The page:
The Corner

On the Vacancy Question, Learn from Justice Scalia

A common criticism of Justice Scalia—one that I’m sure will affect the obituaries—was that his “angry,” “bitter” dissents were unbecoming of a justice, self-defeating as a matter of coalition-building, and corrosive to the institution. I myself think that Justice Scalia’s tone, when he wrote in this style, usually reflected a justifiable dismissiveness of bad arguments. More than that: He was warning Americans that the enterprise in which his colleagues were too frequently engaged was not the interpretation of law at all. He was saying, bluntly, that they were rewriting the Constitution to suit their preferences.

Those of us who agree with Scalia’s view should keep it in mind as we consider how to respond to the vacancy on the Supreme Court. The Constitution gives President Obama the power to nominate someone to fill it, and gives the Senate the power to decide whether to hold a vote on his nominee. Those who want Obama to have another Supreme Court appointment are going to make their arguments that time-honored norms militate in favor of what they want, and those who don’t will find time-honored norms that militate the other way. The fact that this president has repeatedly stretched the Constitution will doubtless also be part of the debate, as it should be.

But the norms surrounding the Court also need to be rethought in light of the role it has come to play in our national life over the last few decades. Senators—first the Democrats, then the Republicans—have already largely abandoned the old norm of “deference” to a president’s nominees: the idea that a nominee should be confirmed so long as he is ethical, has the relevant credentials, and is respected by other lawyers. As the Court has taken on more legislative authority, senators have begun to evaluate nominees as potential lawmakers.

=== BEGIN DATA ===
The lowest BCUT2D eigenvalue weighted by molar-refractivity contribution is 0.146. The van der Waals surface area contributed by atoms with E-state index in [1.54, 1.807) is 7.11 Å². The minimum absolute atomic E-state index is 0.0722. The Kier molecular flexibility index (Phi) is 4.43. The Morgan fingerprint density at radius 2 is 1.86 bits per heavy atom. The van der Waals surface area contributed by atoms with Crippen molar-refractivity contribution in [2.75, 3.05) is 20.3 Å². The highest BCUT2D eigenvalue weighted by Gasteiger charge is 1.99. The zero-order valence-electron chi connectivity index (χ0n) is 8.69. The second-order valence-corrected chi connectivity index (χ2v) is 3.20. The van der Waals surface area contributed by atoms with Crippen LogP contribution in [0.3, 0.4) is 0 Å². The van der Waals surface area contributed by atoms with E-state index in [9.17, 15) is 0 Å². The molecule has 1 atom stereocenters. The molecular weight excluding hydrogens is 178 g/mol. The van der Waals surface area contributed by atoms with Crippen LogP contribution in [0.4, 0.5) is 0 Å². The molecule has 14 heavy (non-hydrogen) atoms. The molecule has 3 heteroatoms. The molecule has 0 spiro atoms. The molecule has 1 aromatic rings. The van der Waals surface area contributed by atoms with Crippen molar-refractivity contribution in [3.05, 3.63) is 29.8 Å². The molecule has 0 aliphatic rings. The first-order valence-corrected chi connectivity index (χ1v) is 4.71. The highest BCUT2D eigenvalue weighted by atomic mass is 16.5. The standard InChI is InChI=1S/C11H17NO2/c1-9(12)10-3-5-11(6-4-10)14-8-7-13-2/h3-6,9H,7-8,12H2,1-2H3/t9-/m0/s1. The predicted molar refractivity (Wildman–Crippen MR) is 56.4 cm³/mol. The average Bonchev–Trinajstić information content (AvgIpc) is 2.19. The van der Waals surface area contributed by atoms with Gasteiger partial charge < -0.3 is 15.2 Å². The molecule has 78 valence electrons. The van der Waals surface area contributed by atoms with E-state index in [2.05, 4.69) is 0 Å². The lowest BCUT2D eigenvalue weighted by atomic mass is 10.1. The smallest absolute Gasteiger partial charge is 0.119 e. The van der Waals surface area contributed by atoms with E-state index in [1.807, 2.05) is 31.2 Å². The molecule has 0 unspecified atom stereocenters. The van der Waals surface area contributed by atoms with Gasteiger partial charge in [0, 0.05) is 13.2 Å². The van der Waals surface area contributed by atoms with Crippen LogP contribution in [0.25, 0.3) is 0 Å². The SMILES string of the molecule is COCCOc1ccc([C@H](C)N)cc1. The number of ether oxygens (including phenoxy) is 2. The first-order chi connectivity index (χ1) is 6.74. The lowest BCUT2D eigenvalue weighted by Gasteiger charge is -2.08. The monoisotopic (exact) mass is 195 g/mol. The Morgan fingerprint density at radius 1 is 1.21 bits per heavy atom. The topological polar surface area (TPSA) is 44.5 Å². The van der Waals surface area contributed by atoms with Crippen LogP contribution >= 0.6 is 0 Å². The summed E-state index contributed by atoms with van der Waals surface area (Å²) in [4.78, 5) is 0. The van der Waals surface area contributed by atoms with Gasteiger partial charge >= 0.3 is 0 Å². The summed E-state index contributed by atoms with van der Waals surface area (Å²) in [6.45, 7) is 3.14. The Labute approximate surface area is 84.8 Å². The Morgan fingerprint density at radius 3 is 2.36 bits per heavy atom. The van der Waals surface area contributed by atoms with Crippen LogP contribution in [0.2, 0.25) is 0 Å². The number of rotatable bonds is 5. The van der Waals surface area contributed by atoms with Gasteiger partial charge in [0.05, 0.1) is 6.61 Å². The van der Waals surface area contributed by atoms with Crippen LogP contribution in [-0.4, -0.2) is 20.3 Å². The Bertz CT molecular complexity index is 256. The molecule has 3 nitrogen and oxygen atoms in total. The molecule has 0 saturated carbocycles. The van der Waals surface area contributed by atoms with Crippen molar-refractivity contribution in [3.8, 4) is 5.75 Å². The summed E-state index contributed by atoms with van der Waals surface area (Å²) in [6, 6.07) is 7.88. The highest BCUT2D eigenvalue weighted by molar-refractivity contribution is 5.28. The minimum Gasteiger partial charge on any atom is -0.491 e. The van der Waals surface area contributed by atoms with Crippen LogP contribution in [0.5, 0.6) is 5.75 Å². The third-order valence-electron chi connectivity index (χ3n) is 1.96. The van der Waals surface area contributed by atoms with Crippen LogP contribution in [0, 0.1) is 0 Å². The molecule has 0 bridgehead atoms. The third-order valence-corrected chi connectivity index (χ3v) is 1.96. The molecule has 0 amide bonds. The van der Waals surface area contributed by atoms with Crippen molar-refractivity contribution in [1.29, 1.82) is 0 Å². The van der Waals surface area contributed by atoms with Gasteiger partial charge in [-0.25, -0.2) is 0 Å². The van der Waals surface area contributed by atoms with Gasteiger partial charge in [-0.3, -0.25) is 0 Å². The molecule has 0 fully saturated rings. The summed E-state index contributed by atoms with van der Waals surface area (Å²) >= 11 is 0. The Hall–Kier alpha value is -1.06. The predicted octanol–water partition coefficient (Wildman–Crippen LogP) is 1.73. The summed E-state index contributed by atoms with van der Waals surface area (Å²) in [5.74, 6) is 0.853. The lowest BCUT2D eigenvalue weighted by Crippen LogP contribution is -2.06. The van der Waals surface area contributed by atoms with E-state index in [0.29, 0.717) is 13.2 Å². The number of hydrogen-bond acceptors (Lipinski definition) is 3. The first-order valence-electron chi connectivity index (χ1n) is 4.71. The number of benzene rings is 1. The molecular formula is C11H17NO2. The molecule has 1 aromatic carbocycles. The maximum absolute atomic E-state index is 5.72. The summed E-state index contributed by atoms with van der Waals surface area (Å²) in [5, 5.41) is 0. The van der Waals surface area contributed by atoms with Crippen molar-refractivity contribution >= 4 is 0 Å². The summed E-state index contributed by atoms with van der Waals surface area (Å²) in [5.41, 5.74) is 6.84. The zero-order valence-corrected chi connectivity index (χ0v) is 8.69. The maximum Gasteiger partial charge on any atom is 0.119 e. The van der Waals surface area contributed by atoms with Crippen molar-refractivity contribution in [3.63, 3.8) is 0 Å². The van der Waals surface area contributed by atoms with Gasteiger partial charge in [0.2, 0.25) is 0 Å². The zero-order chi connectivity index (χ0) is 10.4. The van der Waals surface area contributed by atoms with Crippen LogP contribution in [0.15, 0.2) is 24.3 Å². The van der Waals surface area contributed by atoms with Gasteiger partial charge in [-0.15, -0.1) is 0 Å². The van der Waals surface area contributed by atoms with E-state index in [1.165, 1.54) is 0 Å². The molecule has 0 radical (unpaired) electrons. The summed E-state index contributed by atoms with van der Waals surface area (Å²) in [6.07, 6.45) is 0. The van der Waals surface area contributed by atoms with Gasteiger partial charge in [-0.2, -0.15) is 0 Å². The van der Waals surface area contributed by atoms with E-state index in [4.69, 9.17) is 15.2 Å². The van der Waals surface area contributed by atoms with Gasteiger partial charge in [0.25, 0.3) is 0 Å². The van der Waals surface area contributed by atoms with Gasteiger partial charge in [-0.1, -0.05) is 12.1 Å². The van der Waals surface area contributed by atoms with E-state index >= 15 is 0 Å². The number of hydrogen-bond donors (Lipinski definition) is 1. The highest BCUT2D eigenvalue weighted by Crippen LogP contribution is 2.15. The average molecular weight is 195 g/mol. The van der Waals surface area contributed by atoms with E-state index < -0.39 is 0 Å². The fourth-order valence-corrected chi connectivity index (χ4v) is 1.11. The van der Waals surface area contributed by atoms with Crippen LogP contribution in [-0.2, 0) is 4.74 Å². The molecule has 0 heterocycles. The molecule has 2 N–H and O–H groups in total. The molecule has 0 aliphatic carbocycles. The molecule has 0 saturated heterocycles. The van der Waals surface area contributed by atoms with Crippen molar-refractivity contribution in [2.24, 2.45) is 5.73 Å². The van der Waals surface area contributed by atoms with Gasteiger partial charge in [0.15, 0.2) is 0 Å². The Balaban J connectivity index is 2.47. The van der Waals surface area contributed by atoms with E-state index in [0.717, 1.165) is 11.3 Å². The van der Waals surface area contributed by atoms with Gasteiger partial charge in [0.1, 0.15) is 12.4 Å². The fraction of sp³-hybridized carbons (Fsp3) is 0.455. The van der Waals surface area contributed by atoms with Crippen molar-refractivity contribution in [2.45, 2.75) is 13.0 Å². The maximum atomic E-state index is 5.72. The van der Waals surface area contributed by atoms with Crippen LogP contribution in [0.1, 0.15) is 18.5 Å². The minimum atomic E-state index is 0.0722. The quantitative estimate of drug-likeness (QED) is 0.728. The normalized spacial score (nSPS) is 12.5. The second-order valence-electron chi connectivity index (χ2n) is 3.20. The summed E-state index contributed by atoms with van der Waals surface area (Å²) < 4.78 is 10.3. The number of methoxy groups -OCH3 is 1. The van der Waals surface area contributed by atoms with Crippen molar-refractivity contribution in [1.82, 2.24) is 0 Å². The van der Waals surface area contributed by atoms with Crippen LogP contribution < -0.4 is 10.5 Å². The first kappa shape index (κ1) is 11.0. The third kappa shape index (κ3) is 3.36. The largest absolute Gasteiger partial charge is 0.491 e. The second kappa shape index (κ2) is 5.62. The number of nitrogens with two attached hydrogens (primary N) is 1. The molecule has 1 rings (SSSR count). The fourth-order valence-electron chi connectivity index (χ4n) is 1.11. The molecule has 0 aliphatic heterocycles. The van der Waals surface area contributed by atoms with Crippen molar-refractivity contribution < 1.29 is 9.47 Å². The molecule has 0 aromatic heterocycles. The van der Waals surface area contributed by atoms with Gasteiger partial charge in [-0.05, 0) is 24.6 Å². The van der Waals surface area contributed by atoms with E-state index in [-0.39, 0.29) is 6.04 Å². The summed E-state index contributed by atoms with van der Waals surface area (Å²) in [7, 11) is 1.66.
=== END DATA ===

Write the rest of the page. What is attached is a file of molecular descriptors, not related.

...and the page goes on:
As presidents also evaluate them. Obama has made it clear that he wants justices who will satisfy certain liberal litmus tests.

If the Supreme Court were a fundamentally apolitical body in the relevant sense—if the justices were engaged in the interpretation of legal texts in as neutral a manner as possible, letting the chips fall where they may; if, because they were neutrally interpreting a Constitution that does not grant them significant authority to decide nearly as many policy questions as they do, their decisions mattered less for the dirction of public policy; if the justices disagreed merely on the close and technical questions that even a sound judicial philosophy would leave open—then it would be entirely reasonable for senators who disagree with Obama on most issues to vote for his judges anyway. And it would be entirely reasonable to facilitate Obama’s replacement of Justice Scalia, even in a presidential-election year.

But that is not the situation we are now in, and Republicans should have no compunctions about acting accordingly.

Ramesh Ponnuru — Ramesh Ponnuru is a senior editor for National Review, a columnist for Bloomberg View, a visiting fellow at the American Enterprise Institute, and a senior fellow at the National Review Institute.

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